We study the effects of exposure to non-resident students on the outcomes of undergraduate in-state students during a period of high non-resident enrollment growth at the University of Missouri-Columbia. Our models leverage within-major, cross-time variation in non-resident exposure for identification. We find no evidence that increased exposure to domestic non-residents affects in-state student outcomes and our null results are precisely estimated. We find evidence of modest negative impacts on in-state students when their exposure to foreign students increases using our preferred specification. However, the identifying variation in exposure to foreign students in our data is limited and this result is not robust in all of our models.
This paper has been published in Contemporary Economic Policy and can be found here, January 2020.
Citation: Diyi Li, Cheng Qian, Cory Koedel (2020). Non-Resident Postsecondary Enrollment Growth and the Outcomes of In-State Students. CALDER Working Paper No. 225-0120
We leverage nationally representative data and statewide data from Washington to investigate trends in occupational career and technical education (CTE) participation for students with and without disabilities. Consistent with prior work, we document declines in occupational CTE participation since the early 2000s, and provide the first empirical evidence that students with disabilities disproportionately contributed to this decline. But we also show that occupational CTE participation has stabilized for all students in the past decade in Washington, and that participation by students with disabilities in applied science, technology, engineering, mathematics, and medicine (applied STEMM) CTE courses has increased since the early 2000s. These trends are encouraging given prior evidence linking applied STEMM-CTE participation to better long-term outcomes for students with disabilities.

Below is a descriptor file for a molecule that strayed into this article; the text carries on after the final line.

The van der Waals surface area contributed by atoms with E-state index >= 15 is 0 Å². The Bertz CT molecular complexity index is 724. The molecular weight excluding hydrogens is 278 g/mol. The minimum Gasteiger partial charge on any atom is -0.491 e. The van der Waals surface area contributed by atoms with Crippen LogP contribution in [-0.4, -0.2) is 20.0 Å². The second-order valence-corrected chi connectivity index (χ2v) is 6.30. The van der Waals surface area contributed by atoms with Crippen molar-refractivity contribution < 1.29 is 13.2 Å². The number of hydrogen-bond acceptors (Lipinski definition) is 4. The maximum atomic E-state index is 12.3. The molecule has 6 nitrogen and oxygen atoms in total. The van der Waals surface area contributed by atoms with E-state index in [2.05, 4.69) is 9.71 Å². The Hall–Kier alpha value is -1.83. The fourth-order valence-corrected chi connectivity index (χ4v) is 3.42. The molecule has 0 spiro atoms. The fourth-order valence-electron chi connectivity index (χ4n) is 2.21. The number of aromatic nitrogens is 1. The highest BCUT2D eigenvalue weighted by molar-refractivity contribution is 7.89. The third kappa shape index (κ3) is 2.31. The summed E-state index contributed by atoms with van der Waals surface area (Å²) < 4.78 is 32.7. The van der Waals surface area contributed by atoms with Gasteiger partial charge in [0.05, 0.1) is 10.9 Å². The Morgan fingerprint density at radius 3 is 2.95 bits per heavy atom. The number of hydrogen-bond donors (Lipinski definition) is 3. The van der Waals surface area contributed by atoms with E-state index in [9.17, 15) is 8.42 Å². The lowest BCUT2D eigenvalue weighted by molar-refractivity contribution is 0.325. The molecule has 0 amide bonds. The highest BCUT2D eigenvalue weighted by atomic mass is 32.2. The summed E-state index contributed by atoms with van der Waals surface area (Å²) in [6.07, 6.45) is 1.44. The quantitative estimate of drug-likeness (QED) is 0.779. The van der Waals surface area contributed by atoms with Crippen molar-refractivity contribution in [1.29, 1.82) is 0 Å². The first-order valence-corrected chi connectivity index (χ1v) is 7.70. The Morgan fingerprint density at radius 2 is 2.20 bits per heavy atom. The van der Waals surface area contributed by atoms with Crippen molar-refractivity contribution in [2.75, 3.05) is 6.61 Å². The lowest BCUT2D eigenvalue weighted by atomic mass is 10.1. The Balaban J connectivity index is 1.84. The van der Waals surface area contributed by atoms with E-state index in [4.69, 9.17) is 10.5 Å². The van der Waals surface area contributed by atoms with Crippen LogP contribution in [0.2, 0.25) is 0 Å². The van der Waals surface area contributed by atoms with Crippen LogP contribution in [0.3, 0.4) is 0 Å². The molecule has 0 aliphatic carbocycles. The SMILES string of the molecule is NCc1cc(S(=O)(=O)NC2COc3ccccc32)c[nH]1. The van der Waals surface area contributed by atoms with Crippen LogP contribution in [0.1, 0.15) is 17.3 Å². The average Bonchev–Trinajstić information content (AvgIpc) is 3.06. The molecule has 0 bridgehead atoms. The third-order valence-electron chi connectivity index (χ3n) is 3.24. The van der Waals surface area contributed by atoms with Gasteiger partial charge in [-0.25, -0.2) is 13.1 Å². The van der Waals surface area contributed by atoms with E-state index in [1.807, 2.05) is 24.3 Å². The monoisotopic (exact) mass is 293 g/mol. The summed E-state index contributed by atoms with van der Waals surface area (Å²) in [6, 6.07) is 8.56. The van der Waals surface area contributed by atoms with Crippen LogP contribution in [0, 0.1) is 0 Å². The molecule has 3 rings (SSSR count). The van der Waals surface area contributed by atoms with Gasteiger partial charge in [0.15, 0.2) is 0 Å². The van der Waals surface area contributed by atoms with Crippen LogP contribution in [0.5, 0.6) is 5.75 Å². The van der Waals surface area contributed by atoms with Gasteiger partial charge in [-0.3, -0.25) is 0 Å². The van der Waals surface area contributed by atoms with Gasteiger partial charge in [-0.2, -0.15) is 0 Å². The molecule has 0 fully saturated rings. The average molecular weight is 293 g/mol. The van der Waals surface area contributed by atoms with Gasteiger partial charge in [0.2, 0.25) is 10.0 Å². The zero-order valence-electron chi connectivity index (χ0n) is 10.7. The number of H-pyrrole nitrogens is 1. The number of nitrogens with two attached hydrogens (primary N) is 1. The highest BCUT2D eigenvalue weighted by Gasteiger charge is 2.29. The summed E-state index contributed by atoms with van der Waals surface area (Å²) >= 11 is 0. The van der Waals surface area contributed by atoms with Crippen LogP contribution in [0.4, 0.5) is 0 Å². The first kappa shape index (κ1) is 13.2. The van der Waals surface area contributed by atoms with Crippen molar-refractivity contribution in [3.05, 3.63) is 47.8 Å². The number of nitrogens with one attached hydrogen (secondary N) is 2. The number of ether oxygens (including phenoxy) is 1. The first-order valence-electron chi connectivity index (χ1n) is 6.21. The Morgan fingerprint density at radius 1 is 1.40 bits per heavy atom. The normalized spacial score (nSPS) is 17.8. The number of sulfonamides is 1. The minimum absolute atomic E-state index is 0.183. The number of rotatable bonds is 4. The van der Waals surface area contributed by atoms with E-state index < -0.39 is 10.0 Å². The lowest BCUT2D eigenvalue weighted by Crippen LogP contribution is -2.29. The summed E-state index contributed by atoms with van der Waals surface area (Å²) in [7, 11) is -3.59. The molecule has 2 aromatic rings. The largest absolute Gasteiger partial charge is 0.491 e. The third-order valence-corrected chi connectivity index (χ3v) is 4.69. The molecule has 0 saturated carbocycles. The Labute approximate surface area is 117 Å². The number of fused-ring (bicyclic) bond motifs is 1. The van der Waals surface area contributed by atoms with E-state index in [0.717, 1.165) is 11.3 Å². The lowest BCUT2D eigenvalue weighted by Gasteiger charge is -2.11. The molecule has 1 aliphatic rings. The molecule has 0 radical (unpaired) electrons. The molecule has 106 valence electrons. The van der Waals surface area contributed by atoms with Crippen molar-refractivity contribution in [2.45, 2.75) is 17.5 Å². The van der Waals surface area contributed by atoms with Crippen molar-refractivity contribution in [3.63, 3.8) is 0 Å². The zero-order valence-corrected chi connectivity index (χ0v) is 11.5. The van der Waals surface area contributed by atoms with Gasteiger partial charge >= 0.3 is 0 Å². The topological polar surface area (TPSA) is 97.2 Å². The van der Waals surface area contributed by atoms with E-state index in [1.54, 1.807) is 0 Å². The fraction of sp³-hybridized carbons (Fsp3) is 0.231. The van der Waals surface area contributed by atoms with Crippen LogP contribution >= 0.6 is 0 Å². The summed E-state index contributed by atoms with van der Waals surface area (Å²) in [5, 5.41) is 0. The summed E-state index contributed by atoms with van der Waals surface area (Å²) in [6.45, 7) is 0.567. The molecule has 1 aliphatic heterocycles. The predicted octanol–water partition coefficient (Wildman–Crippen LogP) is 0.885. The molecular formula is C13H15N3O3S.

Citation: Roddy Theobald, Jay Plasman, Michael Gottfried, Trevor Gratz, Kristian Holden, Dan Goldhaber (2019). Sometimes Less, Sometimes More: Trends in Career and Technical Education Participation for Students With Disabilities. CALDER Working Paper No. 220-0819